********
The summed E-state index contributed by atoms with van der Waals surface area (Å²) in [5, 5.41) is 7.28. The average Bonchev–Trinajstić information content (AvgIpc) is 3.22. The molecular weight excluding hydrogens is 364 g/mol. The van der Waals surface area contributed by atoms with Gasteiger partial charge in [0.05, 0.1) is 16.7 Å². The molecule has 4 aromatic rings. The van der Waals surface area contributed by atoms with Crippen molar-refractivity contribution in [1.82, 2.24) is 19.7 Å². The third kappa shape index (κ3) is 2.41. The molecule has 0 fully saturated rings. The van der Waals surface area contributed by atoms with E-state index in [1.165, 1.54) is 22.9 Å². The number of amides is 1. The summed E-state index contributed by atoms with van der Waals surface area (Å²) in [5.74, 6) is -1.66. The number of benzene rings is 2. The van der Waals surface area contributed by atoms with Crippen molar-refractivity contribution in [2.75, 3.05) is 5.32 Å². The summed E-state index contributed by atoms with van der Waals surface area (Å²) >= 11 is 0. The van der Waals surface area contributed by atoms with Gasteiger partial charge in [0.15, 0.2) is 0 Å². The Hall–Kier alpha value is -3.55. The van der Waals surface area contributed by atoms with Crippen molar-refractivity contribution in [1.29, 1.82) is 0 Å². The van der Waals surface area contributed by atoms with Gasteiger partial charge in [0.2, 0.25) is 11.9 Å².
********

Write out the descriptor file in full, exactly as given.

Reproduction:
The summed E-state index contributed by atoms with van der Waals surface area (Å²) in [5, 5.41) is 7.28. The average Bonchev–Trinajstić information content (AvgIpc) is 3.22. The molecular weight excluding hydrogens is 364 g/mol. The van der Waals surface area contributed by atoms with Gasteiger partial charge in [0.05, 0.1) is 16.7 Å². The molecule has 4 aromatic rings. The van der Waals surface area contributed by atoms with Crippen molar-refractivity contribution in [1.82, 2.24) is 19.7 Å². The third kappa shape index (κ3) is 2.41. The molecule has 0 fully saturated rings. The van der Waals surface area contributed by atoms with E-state index in [1.165, 1.54) is 22.9 Å². The number of amides is 1. The summed E-state index contributed by atoms with van der Waals surface area (Å²) in [5.74, 6) is -1.66. The number of benzene rings is 2. The van der Waals surface area contributed by atoms with Crippen molar-refractivity contribution in [2.75, 3.05) is 5.32 Å². The summed E-state index contributed by atoms with van der Waals surface area (Å²) >= 11 is 0. The van der Waals surface area contributed by atoms with Gasteiger partial charge in [0.15, 0.2) is 0 Å². The Hall–Kier alpha value is -3.55. The van der Waals surface area contributed by atoms with Crippen molar-refractivity contribution in [1.29, 1.82) is 0 Å². The van der Waals surface area contributed by atoms with Gasteiger partial charge in [0.2, 0.25) is 11.9 Å².